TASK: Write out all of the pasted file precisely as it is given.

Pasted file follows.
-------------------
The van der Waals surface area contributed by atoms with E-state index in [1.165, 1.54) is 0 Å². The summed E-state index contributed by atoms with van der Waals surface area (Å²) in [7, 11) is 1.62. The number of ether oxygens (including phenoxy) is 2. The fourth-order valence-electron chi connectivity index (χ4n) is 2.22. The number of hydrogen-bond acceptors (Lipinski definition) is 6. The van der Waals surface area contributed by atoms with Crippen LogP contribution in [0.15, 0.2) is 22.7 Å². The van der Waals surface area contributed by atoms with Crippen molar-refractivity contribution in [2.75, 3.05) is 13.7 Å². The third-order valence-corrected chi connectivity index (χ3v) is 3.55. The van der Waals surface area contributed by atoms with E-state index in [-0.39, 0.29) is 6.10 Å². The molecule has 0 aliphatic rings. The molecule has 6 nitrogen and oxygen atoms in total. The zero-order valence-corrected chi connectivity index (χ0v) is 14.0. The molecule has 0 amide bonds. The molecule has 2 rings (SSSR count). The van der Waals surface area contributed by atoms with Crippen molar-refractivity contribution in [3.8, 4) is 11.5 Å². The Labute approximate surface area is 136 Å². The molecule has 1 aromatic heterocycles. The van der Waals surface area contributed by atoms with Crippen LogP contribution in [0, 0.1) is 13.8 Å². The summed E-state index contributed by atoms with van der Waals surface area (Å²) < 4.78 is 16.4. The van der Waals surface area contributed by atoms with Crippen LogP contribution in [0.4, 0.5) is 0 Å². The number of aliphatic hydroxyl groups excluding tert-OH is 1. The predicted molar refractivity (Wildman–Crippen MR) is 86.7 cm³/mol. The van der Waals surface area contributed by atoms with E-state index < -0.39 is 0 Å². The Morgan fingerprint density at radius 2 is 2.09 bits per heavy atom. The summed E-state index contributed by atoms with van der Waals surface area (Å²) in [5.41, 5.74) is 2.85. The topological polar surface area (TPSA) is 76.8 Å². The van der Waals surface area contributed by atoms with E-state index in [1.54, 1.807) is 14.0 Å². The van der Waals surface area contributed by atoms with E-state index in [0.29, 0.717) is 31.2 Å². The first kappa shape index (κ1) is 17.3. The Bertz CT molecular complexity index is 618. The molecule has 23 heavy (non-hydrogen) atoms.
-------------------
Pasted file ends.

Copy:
The van der Waals surface area contributed by atoms with E-state index in [1.165, 1.54) is 0 Å². The summed E-state index contributed by atoms with van der Waals surface area (Å²) in [7, 11) is 1.62. The number of ether oxygens (including phenoxy) is 2. The fourth-order valence-electron chi connectivity index (χ4n) is 2.22. The number of hydrogen-bond acceptors (Lipinski definition) is 6. The van der Waals surface area contributed by atoms with Crippen LogP contribution in [0.15, 0.2) is 22.7 Å². The van der Waals surface area contributed by atoms with Crippen molar-refractivity contribution in [2.75, 3.05) is 13.7 Å². The third-order valence-corrected chi connectivity index (χ3v) is 3.55. The van der Waals surface area contributed by atoms with E-state index in [-0.39, 0.29) is 6.10 Å². The molecule has 0 aliphatic rings. The molecule has 6 nitrogen and oxygen atoms in total. The zero-order valence-corrected chi connectivity index (χ0v) is 14.0. The molecule has 0 amide bonds. The molecule has 2 rings (SSSR count). The van der Waals surface area contributed by atoms with Crippen molar-refractivity contribution in [3.8, 4) is 11.5 Å². The Labute approximate surface area is 136 Å². The molecule has 1 aromatic heterocycles. The van der Waals surface area contributed by atoms with Crippen LogP contribution in [0, 0.1) is 13.8 Å². The summed E-state index contributed by atoms with van der Waals surface area (Å²) < 4.78 is 16.4. The van der Waals surface area contributed by atoms with Crippen LogP contribution in [0.4, 0.5) is 0 Å². The number of aliphatic hydroxyl groups excluding tert-OH is 1. The predicted molar refractivity (Wildman–Crippen MR) is 86.7 cm³/mol. The van der Waals surface area contributed by atoms with E-state index < -0.39 is 0 Å². The Morgan fingerprint density at radius 2 is 2.09 bits per heavy atom. The summed E-state index contributed by atoms with van der Waals surface area (Å²) in [5.41, 5.74) is 2.85. The topological polar surface area (TPSA) is 76.8 Å². The van der Waals surface area contributed by atoms with E-state index in [1.54, 1.807) is 14.0 Å². The van der Waals surface area contributed by atoms with E-state index in [0.29, 0.717) is 31.2 Å². The first kappa shape index (κ1) is 17.3. The Bertz CT molecular complexity index is 618. The molecule has 23 heavy (non-hydrogen) atoms.